David Bourget (Western Ontario)
David Chalmers (ANU, NYU)
Rafael De Clercq
Ezio Di Nucci
Jack Alan Reynolds
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Philosophy of the Social Sciences 33 (3):351-362 (2003)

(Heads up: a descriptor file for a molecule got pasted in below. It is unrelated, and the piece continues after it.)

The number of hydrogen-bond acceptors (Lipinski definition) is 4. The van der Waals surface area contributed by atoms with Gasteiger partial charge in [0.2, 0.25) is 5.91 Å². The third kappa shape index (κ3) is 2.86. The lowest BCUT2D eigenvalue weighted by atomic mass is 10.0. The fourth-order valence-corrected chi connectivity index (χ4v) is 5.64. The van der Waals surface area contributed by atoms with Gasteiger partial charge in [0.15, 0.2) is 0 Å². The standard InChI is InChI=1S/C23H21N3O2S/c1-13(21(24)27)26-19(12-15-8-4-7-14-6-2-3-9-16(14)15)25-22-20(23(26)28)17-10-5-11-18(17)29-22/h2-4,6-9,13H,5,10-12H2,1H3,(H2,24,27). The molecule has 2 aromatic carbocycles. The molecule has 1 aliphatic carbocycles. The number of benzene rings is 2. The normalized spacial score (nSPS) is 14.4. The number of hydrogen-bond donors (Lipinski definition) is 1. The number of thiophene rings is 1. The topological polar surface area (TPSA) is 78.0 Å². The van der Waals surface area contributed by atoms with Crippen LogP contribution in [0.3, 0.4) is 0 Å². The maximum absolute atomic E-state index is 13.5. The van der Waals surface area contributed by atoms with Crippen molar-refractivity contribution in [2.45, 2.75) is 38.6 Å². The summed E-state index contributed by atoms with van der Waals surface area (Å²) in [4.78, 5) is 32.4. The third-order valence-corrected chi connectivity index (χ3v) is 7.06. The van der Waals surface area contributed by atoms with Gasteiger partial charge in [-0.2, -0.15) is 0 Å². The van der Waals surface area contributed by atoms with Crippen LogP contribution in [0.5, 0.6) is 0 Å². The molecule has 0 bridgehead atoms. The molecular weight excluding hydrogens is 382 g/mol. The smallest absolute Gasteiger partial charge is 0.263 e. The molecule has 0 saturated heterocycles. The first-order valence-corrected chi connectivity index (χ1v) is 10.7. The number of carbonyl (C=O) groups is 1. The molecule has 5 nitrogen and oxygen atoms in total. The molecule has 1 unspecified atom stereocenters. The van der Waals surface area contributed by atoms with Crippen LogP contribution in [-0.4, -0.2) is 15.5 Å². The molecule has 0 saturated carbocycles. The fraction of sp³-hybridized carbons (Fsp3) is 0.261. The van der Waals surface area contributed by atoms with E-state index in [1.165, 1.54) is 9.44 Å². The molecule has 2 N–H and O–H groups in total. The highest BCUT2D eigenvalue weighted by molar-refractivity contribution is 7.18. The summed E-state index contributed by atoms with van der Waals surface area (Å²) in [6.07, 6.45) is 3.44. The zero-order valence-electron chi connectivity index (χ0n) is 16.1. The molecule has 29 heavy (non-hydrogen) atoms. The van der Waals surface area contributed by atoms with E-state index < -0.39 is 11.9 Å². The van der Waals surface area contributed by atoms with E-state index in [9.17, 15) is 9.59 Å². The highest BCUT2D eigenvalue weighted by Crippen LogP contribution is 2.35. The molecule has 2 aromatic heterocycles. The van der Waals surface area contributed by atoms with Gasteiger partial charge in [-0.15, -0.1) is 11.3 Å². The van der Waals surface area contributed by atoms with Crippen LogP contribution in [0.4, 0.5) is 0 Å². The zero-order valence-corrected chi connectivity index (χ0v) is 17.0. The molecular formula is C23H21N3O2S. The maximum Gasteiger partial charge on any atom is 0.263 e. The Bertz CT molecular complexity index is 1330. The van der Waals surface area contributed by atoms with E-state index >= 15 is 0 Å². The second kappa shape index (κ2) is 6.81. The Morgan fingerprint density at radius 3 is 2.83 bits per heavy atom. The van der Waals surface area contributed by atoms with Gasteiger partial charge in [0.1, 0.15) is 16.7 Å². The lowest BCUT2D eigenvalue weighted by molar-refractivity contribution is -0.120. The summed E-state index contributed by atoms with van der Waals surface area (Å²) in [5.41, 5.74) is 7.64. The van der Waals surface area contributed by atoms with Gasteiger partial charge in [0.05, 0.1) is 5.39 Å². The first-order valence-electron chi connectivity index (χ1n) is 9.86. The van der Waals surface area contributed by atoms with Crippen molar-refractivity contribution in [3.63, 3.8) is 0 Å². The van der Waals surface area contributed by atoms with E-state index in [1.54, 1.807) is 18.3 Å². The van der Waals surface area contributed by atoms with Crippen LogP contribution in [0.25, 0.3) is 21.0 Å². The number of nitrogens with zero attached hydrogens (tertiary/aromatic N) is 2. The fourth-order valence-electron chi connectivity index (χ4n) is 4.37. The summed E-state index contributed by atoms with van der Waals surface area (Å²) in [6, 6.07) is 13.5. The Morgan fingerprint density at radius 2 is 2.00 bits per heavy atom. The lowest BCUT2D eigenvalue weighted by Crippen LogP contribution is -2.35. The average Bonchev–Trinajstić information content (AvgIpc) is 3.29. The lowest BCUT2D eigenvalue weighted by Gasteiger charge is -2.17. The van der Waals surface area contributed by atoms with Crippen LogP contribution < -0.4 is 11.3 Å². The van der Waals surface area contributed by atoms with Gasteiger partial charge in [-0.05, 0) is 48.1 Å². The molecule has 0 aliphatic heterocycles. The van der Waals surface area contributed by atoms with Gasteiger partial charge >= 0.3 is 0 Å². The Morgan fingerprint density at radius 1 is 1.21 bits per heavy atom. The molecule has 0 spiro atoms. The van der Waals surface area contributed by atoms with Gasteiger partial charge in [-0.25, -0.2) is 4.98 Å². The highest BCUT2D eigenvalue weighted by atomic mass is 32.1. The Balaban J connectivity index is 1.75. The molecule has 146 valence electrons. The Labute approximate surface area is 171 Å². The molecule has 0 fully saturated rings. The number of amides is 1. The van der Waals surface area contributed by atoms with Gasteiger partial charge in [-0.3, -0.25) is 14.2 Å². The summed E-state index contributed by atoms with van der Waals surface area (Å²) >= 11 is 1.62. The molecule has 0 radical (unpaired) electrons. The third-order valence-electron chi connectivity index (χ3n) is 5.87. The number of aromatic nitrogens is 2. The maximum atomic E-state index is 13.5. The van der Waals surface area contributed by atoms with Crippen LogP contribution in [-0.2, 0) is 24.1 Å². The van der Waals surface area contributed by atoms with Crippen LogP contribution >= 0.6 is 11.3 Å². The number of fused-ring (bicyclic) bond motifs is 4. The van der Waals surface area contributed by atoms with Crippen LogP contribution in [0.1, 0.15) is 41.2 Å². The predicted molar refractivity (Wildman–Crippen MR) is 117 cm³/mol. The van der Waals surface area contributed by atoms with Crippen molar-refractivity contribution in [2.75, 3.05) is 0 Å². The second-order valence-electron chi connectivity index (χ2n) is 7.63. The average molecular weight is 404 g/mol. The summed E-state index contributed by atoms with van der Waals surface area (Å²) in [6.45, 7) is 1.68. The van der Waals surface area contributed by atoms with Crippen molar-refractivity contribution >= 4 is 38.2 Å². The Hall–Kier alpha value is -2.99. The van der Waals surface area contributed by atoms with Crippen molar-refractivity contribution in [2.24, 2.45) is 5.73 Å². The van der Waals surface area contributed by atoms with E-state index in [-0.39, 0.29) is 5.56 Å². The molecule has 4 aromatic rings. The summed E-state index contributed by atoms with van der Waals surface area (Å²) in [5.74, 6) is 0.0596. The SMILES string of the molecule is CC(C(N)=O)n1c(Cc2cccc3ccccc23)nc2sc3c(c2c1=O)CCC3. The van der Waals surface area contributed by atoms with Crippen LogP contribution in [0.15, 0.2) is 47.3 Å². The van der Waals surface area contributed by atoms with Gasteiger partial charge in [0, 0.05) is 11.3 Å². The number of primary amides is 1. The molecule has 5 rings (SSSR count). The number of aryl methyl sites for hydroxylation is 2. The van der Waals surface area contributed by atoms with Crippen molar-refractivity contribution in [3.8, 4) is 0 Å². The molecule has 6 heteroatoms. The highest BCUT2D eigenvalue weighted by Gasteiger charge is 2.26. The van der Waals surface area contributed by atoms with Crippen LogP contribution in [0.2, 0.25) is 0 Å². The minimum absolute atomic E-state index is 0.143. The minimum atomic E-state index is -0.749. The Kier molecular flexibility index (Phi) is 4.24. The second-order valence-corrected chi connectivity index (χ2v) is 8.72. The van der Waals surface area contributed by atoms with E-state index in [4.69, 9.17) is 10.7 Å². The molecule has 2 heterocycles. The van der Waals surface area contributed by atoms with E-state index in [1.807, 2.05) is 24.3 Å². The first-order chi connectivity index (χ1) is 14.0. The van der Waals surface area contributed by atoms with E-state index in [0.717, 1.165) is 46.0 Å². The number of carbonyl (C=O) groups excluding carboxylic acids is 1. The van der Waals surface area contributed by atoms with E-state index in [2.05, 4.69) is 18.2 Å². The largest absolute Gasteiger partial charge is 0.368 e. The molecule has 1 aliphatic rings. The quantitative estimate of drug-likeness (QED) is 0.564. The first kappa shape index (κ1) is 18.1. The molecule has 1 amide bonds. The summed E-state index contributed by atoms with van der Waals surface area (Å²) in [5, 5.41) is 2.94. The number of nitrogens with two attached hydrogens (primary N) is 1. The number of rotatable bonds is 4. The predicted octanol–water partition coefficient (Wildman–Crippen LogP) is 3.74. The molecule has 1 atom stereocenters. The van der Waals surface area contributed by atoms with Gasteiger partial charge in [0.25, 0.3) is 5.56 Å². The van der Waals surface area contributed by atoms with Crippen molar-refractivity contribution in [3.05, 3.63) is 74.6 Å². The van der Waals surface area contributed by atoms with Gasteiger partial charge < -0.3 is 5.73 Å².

A focus of criticism on methodological and ethical grounds, the undercover or `covert' approach to fieldwork persists as a useful technique in certain settings. Questions remain about the credibility of the published findings from such work. Covert researchers nearly always protect the anonymity of their subjects and locations. Other researchers cannot validate the covert researcher's claims, yet ethical guidelines often insist that researchers demonstrate the benefits that derive from a covert study. If researchers cannot show that their studies will prove beneficial, ethical standards will weigh against the study, on the presumption that the omission of informed consent should be counterbalanced by the scientific rewards of the research. An attempt to open the results to greater peer investigation might place subjects at risk of unwanted notoriety or even danger. There does not seem to be a way that covert research can meet ethical guidelines unless we adjust our conceptions of research, ethics, or both. Key Words: fieldwork ethnography research ethics informed consent.
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